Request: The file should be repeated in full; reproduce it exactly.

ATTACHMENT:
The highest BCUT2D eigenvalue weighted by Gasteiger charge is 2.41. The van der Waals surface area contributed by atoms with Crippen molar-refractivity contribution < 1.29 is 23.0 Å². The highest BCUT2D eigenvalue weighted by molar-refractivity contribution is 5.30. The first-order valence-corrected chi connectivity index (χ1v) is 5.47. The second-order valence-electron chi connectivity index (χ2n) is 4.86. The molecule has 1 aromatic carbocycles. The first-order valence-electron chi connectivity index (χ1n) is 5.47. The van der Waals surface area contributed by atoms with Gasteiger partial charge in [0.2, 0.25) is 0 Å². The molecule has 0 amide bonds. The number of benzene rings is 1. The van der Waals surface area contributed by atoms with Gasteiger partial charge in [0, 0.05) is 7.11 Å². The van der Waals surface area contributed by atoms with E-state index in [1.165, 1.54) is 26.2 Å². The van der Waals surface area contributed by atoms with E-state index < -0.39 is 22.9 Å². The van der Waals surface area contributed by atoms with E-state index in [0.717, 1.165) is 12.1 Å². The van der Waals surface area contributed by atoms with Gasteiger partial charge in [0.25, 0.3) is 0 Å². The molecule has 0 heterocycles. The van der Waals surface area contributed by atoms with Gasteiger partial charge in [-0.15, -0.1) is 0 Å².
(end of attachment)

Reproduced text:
The highest BCUT2D eigenvalue weighted by Gasteiger charge is 2.41. The van der Waals surface area contributed by atoms with Crippen molar-refractivity contribution < 1.29 is 23.0 Å². The highest BCUT2D eigenvalue weighted by molar-refractivity contribution is 5.30. The first-order valence-corrected chi connectivity index (χ1v) is 5.47. The second-order valence-electron chi connectivity index (χ2n) is 4.86. The molecule has 1 aromatic carbocycles. The first-order valence-electron chi connectivity index (χ1n) is 5.47. The van der Waals surface area contributed by atoms with Gasteiger partial charge in [0.2, 0.25) is 0 Å². The molecule has 0 amide bonds. The number of benzene rings is 1. The van der Waals surface area contributed by atoms with Gasteiger partial charge in [0, 0.05) is 7.11 Å². The van der Waals surface area contributed by atoms with E-state index in [1.165, 1.54) is 26.2 Å². The van der Waals surface area contributed by atoms with E-state index < -0.39 is 22.9 Å². The van der Waals surface area contributed by atoms with E-state index in [0.717, 1.165) is 12.1 Å². The van der Waals surface area contributed by atoms with Gasteiger partial charge in [0.25, 0.3) is 0 Å². The molecule has 0 heterocycles. The van der Waals surface area contributed by atoms with Gasteiger partial charge in [-0.15, -0.1) is 0 Å².